[*] 565. Volō and its compounds, the impersonals licet and oportet , and the imperatives dīc and fac often take the Subjunctive without ut :—
- “volō amēs ” (Att. 2.10) , I wish you to love.
- “quam vellem mē invītāssēs ” (Fam. 10.28.1) , how I wish you had invited me!
- “māllem Cerberum metuerēs ” (Tusc. 1.12) , I had rather you feared Cerberus.
- sint enim oportet (id. 1.12), for they must exist.
- “ querāmur licet ” (Caec. 41) , we are allowed to complain.
- “fac dīligās ” (Att. 3.13.2) , do love! [A periphrasis for the imperative dīlige, love (cf. § 449. c).]
- dīc exeat, tell him to go out.
[*] Note 1.--In such cases there is no ellipsis of ut . The expressions are idiomatic remnants of an older construction in which the subjunctives were hortatory or optative and thus really independent of the verb of wishing etc. In the classical period, however, they were doubtless felt as subordinate. Compare the use of cavē and the subjunctive (without nē ) in Prohibitions (§ 450), which appears to follow the analogy of fac .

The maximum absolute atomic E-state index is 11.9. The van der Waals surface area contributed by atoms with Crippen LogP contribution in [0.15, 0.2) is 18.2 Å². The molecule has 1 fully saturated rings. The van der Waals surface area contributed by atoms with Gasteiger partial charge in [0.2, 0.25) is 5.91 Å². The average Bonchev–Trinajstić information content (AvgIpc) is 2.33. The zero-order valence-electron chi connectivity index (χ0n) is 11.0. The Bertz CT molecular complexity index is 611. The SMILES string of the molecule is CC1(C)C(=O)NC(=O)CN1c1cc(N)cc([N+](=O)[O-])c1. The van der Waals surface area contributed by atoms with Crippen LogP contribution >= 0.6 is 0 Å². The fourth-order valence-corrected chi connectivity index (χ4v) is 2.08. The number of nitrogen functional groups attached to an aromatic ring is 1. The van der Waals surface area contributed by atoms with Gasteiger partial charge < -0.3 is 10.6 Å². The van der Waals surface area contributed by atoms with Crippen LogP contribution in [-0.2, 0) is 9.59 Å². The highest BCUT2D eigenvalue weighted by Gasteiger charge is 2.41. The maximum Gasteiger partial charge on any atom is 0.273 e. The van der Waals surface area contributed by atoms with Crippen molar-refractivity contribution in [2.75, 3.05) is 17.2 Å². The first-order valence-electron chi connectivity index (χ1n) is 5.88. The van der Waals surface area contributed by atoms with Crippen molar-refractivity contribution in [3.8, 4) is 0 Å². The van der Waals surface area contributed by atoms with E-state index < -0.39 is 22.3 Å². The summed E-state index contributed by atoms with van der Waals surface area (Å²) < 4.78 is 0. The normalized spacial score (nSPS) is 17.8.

[*] Note 2.-- Licet may take (1) the Subjunctive, usually without ut; (2) the simple Infinitive; (3) the Infinitive with Subject Accusative; (4) the Dative and the Infinitive (see § 455. 1). Thus, I may go is licet eam , licet īre , licet mē īre , or licet mihi īre .For licet in concessive clauses, see § 527. b. [*] a. Verbs of commanding and the like often take the subjunctive without ut :—
- “huic mandat Rēmōs adeat ” (B. G. 3.11) , he orders him to visit the Remi.
- rogat fīnem faciat (id. 1.20), he asks him to cease.
- Mnēsthea vocat, classem aptent sociī; (Aen. 4.289), he calls Mnestheus [and orders that] his comrades shall make ready the fleet.
[*] Note.--The subjunctive in this construction is the hortatory subjunctive used to express a command in Indirect Discourse (§ 588).